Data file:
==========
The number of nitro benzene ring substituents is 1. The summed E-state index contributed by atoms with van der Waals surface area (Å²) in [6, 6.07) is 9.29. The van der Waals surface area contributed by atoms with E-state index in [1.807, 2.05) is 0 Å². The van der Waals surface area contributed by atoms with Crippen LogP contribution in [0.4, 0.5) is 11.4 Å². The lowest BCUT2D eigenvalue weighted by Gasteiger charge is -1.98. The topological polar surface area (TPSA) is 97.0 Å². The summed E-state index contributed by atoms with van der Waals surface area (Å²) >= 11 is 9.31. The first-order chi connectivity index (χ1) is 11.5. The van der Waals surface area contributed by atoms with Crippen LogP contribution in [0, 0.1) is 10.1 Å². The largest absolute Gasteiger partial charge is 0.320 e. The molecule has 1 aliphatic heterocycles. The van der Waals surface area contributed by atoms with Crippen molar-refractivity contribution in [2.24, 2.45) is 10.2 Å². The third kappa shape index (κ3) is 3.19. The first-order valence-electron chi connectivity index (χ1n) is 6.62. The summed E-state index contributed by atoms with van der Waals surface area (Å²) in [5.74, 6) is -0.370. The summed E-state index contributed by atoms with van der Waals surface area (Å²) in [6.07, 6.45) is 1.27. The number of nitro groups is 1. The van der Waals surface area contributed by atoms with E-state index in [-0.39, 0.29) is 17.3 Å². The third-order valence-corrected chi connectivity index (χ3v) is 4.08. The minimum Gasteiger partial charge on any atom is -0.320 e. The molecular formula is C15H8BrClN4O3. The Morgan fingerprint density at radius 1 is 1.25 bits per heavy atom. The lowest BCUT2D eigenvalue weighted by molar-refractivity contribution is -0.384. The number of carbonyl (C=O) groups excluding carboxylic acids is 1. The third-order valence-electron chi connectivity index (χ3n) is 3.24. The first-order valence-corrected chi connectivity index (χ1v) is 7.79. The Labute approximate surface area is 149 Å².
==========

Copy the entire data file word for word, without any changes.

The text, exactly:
The number of nitro benzene ring substituents is 1. The summed E-state index contributed by atoms with van der Waals surface area (Å²) in [6, 6.07) is 9.29. The van der Waals surface area contributed by atoms with E-state index in [1.807, 2.05) is 0 Å². The van der Waals surface area contributed by atoms with Crippen LogP contribution in [0.4, 0.5) is 11.4 Å². The lowest BCUT2D eigenvalue weighted by Gasteiger charge is -1.98. The topological polar surface area (TPSA) is 97.0 Å². The summed E-state index contributed by atoms with van der Waals surface area (Å²) >= 11 is 9.31. The first-order chi connectivity index (χ1) is 11.5. The van der Waals surface area contributed by atoms with Crippen LogP contribution in [0, 0.1) is 10.1 Å². The largest absolute Gasteiger partial charge is 0.320 e. The molecule has 1 aliphatic heterocycles. The van der Waals surface area contributed by atoms with Crippen molar-refractivity contribution in [2.24, 2.45) is 10.2 Å². The third kappa shape index (κ3) is 3.19. The first-order valence-electron chi connectivity index (χ1n) is 6.62. The summed E-state index contributed by atoms with van der Waals surface area (Å²) in [5.74, 6) is -0.370. The summed E-state index contributed by atoms with van der Waals surface area (Å²) in [6.07, 6.45) is 1.27. The number of nitro groups is 1. The van der Waals surface area contributed by atoms with E-state index in [-0.39, 0.29) is 17.3 Å². The third-order valence-corrected chi connectivity index (χ3v) is 4.08. The minimum Gasteiger partial charge on any atom is -0.320 e. The molecular formula is C15H8BrClN4O3. The Morgan fingerprint density at radius 1 is 1.25 bits per heavy atom. The lowest BCUT2D eigenvalue weighted by molar-refractivity contribution is -0.384. The number of carbonyl (C=O) groups excluding carboxylic acids is 1. The third-order valence-electron chi connectivity index (χ3n) is 3.24. The first-order valence-corrected chi connectivity index (χ1v) is 7.79. The Labute approximate surface area is 149 Å².